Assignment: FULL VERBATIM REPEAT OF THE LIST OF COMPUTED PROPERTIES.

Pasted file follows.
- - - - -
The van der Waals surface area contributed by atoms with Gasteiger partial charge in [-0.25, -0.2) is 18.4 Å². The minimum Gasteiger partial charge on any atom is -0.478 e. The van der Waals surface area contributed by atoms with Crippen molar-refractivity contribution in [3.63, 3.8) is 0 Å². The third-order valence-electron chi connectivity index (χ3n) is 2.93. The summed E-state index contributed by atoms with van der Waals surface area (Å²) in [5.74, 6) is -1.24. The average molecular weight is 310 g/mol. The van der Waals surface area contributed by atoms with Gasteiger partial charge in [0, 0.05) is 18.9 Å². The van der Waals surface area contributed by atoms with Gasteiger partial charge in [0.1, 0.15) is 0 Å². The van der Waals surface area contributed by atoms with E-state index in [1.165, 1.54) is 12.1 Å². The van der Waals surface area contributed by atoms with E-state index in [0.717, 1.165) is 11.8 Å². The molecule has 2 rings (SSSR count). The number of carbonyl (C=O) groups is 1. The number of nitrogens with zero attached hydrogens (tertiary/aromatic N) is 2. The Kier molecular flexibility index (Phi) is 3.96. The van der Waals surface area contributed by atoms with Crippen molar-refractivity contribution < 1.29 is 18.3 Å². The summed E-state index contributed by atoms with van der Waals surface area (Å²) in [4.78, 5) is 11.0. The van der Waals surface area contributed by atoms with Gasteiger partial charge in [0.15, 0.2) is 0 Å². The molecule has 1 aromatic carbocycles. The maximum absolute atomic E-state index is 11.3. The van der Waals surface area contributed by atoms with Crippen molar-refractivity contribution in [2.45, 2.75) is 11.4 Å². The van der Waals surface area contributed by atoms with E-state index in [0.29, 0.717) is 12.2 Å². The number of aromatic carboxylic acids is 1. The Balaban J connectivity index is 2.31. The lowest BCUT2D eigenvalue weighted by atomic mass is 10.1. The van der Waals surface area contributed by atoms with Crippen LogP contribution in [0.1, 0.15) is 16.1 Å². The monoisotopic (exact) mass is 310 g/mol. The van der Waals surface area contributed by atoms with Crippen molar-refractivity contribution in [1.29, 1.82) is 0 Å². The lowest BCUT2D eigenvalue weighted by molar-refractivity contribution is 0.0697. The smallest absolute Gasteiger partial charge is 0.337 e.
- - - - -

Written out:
The van der Waals surface area contributed by atoms with Gasteiger partial charge in [-0.25, -0.2) is 18.4 Å². The minimum Gasteiger partial charge on any atom is -0.478 e. The van der Waals surface area contributed by atoms with Crippen molar-refractivity contribution in [3.63, 3.8) is 0 Å². The third-order valence-electron chi connectivity index (χ3n) is 2.93. The summed E-state index contributed by atoms with van der Waals surface area (Å²) in [5.74, 6) is -1.24. The average molecular weight is 310 g/mol. The van der Waals surface area contributed by atoms with Gasteiger partial charge in [0, 0.05) is 18.9 Å². The van der Waals surface area contributed by atoms with Gasteiger partial charge in [0.1, 0.15) is 0 Å². The van der Waals surface area contributed by atoms with E-state index in [1.165, 1.54) is 12.1 Å². The van der Waals surface area contributed by atoms with E-state index in [0.717, 1.165) is 11.8 Å². The molecule has 2 rings (SSSR count). The number of carbonyl (C=O) groups is 1. The number of nitrogens with zero attached hydrogens (tertiary/aromatic N) is 2. The Kier molecular flexibility index (Phi) is 3.96. The van der Waals surface area contributed by atoms with Crippen molar-refractivity contribution < 1.29 is 18.3 Å². The summed E-state index contributed by atoms with van der Waals surface area (Å²) in [4.78, 5) is 11.0. The van der Waals surface area contributed by atoms with Gasteiger partial charge in [0.15, 0.2) is 0 Å². The molecule has 1 aromatic carbocycles. The maximum absolute atomic E-state index is 11.3. The van der Waals surface area contributed by atoms with Crippen molar-refractivity contribution in [2.45, 2.75) is 11.4 Å². The van der Waals surface area contributed by atoms with E-state index in [0.29, 0.717) is 12.2 Å². The number of aromatic carboxylic acids is 1. The Balaban J connectivity index is 2.31. The lowest BCUT2D eigenvalue weighted by atomic mass is 10.1. The van der Waals surface area contributed by atoms with Crippen LogP contribution in [0.1, 0.15) is 16.1 Å². The monoisotopic (exact) mass is 310 g/mol. The van der Waals surface area contributed by atoms with Crippen molar-refractivity contribution in [1.29, 1.82) is 0 Å². The lowest BCUT2D eigenvalue weighted by molar-refractivity contribution is 0.0697. The smallest absolute Gasteiger partial charge is 0.337 e.